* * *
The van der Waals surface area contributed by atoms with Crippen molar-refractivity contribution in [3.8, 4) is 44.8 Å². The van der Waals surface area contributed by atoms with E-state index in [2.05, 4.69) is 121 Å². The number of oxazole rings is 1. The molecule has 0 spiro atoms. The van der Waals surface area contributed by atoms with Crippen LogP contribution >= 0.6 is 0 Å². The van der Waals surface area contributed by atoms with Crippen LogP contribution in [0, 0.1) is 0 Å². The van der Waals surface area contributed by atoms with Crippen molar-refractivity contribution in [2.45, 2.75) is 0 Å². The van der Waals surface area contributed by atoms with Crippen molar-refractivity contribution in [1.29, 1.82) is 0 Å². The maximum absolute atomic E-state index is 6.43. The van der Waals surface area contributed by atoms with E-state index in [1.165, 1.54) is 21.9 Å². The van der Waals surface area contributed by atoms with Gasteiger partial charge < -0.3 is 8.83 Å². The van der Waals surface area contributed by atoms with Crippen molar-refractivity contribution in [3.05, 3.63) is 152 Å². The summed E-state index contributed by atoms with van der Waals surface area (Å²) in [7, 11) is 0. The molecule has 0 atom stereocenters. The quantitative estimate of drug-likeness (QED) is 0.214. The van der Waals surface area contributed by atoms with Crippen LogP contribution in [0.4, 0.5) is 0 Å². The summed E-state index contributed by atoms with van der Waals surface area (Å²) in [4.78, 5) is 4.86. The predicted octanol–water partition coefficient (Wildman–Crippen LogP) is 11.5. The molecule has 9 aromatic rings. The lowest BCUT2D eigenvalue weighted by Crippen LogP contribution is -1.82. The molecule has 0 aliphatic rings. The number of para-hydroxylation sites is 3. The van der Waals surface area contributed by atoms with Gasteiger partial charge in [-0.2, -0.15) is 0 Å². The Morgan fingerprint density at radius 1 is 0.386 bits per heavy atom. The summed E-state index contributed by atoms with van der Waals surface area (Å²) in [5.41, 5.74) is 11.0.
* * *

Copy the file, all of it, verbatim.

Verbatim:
The van der Waals surface area contributed by atoms with Crippen molar-refractivity contribution in [3.8, 4) is 44.8 Å². The van der Waals surface area contributed by atoms with E-state index in [2.05, 4.69) is 121 Å². The number of oxazole rings is 1. The molecule has 0 spiro atoms. The van der Waals surface area contributed by atoms with Crippen LogP contribution >= 0.6 is 0 Å². The van der Waals surface area contributed by atoms with Crippen LogP contribution in [0, 0.1) is 0 Å². The van der Waals surface area contributed by atoms with Crippen molar-refractivity contribution in [2.45, 2.75) is 0 Å². The van der Waals surface area contributed by atoms with Crippen molar-refractivity contribution in [1.29, 1.82) is 0 Å². The maximum absolute atomic E-state index is 6.43. The van der Waals surface area contributed by atoms with E-state index in [1.165, 1.54) is 21.9 Å². The van der Waals surface area contributed by atoms with Gasteiger partial charge < -0.3 is 8.83 Å². The van der Waals surface area contributed by atoms with Crippen molar-refractivity contribution in [3.05, 3.63) is 152 Å². The summed E-state index contributed by atoms with van der Waals surface area (Å²) in [7, 11) is 0. The molecule has 0 atom stereocenters. The quantitative estimate of drug-likeness (QED) is 0.214. The van der Waals surface area contributed by atoms with Crippen LogP contribution in [0.4, 0.5) is 0 Å². The summed E-state index contributed by atoms with van der Waals surface area (Å²) in [4.78, 5) is 4.86. The predicted octanol–water partition coefficient (Wildman–Crippen LogP) is 11.5. The molecule has 9 aromatic rings. The lowest BCUT2D eigenvalue weighted by Crippen LogP contribution is -1.82. The molecule has 0 aliphatic rings. The number of para-hydroxylation sites is 3. The van der Waals surface area contributed by atoms with Gasteiger partial charge in [-0.2, -0.15) is 0 Å². The Morgan fingerprint density at radius 1 is 0.386 bits per heavy atom. The summed E-state index contributed by atoms with van der Waals surface area (Å²) in [5.41, 5.74) is 11.0.